Where to Watch: Peacock
start with: season 1, episode 1, “BFD”
end with: season 2, episode 7, “To Ed”
Yes, this is the whole run of the series so far. But it’s the perfect time for this quirky, beautiful, bite-sized binge, with only 14 episodes total, at a mere 30 minutes each. Somebody Somewhere follows Sam (Bridget Everett), a middle-aged woman who returns to her Kansas hometown to recalibrate her life after the death of her sister. She revisits her passion (and massive talent) for singing, despite her big dreams having likely passed her by, and she connects with a community full of artists and queer people, but there’s no Big Premise here. The story is powered mostly by her endlessly watchable friendship with a former classmate, Joel (Jeff Hiller)—the evolution of their delicious chemistry and delightful banter in season 1, and a devastating break in their relationship in season 2. Revel in 14 episodes of simply hanging out with people you’ll love, despite their flaws, living their lives the best they can.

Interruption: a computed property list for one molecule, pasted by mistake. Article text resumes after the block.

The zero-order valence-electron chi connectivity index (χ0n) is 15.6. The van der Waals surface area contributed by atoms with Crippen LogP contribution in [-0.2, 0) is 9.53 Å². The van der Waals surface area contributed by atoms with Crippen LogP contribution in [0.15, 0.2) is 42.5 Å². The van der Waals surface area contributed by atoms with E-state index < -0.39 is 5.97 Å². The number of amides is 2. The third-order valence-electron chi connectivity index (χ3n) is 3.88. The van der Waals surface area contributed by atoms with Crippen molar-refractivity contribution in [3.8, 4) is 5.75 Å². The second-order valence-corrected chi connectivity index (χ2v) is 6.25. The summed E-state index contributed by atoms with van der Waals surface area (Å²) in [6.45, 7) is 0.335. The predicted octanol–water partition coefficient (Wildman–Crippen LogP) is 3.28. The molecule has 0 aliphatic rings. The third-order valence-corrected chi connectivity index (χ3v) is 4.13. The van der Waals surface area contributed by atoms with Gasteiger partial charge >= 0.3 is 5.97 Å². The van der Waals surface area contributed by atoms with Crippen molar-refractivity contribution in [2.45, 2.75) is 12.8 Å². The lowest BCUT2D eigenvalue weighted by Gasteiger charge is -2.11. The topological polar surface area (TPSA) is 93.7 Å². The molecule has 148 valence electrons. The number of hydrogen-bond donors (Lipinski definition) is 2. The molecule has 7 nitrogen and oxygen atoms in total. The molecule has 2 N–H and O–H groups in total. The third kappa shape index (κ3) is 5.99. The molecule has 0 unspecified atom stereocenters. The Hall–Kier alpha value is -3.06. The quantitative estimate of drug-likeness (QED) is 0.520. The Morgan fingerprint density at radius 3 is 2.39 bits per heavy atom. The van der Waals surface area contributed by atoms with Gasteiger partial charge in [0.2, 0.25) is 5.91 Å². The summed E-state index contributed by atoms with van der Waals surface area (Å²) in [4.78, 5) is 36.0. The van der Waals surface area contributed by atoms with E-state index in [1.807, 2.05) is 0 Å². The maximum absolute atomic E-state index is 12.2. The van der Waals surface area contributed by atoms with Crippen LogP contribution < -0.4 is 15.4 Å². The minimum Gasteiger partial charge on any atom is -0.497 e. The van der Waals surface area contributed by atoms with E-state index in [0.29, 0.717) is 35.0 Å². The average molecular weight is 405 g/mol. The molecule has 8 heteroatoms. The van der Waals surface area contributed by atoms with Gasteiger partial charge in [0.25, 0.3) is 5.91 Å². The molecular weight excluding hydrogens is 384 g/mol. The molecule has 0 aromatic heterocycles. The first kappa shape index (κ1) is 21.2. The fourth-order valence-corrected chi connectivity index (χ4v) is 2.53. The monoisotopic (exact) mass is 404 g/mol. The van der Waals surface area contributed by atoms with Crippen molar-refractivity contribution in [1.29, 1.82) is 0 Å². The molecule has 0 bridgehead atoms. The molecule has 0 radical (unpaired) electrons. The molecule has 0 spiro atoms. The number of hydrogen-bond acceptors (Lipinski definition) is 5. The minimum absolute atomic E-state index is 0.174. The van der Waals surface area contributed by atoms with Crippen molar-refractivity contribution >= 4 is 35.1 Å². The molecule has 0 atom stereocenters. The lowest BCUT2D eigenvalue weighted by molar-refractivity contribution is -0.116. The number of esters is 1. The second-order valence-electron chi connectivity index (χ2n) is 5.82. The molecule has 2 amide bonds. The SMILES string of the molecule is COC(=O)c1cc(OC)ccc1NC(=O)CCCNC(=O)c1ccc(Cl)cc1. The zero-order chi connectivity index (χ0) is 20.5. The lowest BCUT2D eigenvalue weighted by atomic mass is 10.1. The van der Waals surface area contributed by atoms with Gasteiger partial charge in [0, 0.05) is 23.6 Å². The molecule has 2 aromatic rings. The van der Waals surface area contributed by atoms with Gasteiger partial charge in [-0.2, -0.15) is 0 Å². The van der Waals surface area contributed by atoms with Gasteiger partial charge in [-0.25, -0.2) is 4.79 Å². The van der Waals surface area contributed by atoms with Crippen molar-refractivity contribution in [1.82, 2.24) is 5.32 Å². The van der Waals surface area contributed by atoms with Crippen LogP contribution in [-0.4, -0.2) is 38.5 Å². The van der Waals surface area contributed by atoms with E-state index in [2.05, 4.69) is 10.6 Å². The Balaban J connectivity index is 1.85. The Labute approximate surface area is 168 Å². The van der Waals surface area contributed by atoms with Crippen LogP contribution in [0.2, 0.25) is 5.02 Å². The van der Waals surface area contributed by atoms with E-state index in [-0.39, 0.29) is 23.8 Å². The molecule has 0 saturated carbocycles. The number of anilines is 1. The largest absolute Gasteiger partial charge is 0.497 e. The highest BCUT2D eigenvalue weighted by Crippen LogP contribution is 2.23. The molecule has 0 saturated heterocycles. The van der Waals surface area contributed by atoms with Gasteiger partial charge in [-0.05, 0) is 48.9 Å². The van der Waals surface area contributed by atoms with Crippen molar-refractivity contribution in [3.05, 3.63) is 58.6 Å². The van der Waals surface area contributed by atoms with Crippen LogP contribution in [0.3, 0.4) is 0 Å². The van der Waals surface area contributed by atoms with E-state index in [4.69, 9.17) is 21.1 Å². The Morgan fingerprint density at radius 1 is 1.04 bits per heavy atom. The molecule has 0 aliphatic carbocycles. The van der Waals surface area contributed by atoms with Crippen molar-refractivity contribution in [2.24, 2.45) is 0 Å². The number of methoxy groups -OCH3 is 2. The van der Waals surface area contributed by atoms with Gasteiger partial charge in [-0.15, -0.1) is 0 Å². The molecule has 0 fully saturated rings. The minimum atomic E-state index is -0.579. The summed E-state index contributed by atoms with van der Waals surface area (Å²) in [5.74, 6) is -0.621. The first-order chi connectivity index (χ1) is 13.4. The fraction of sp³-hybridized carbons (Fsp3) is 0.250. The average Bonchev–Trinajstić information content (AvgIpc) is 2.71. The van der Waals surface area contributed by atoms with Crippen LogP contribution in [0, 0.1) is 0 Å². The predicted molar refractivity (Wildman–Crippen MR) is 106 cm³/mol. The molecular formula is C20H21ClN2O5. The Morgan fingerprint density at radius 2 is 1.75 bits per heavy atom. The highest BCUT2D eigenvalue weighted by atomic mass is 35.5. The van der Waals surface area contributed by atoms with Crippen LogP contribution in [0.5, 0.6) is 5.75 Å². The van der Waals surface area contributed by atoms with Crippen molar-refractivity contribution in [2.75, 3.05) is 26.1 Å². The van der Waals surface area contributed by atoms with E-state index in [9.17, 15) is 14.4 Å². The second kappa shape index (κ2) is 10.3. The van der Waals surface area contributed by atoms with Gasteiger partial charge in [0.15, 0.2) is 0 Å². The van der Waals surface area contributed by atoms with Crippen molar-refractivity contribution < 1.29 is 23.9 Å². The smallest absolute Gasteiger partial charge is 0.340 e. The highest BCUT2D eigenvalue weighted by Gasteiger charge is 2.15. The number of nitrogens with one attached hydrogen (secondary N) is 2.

Where to Watch: Max
start with: season 1, episode 1, “Pilot”
end with: season 2, episode 12, “Inverting the Pyramid of Success”
Did you miss out on the Ted Lasso phenomenon, then fear the task of catching up? Try the first season, which will likely get you hooked on Ted (co-creator Jason Sudeikis), a good Kansas football coach who’s hired to head a UK soccer team—an act of deliberate sabotage by the team’s new owner, Rebecca Welton (Hannah Waddingham, in a well-deserved career-defining role). The winning cast sells the silly premise, and Ted is far more layered than his rube persona initially lets on, so stick with it for the second season as everyone gets deeper. You’ll also get a perfect Christmas episode, a fun rom-com homage, and a season-ending cliffhanger that may entice you to watch the third and final season, which is a bit messier than the others, but also wraps things up nicely in the end.
Where to Watch: Apple TV+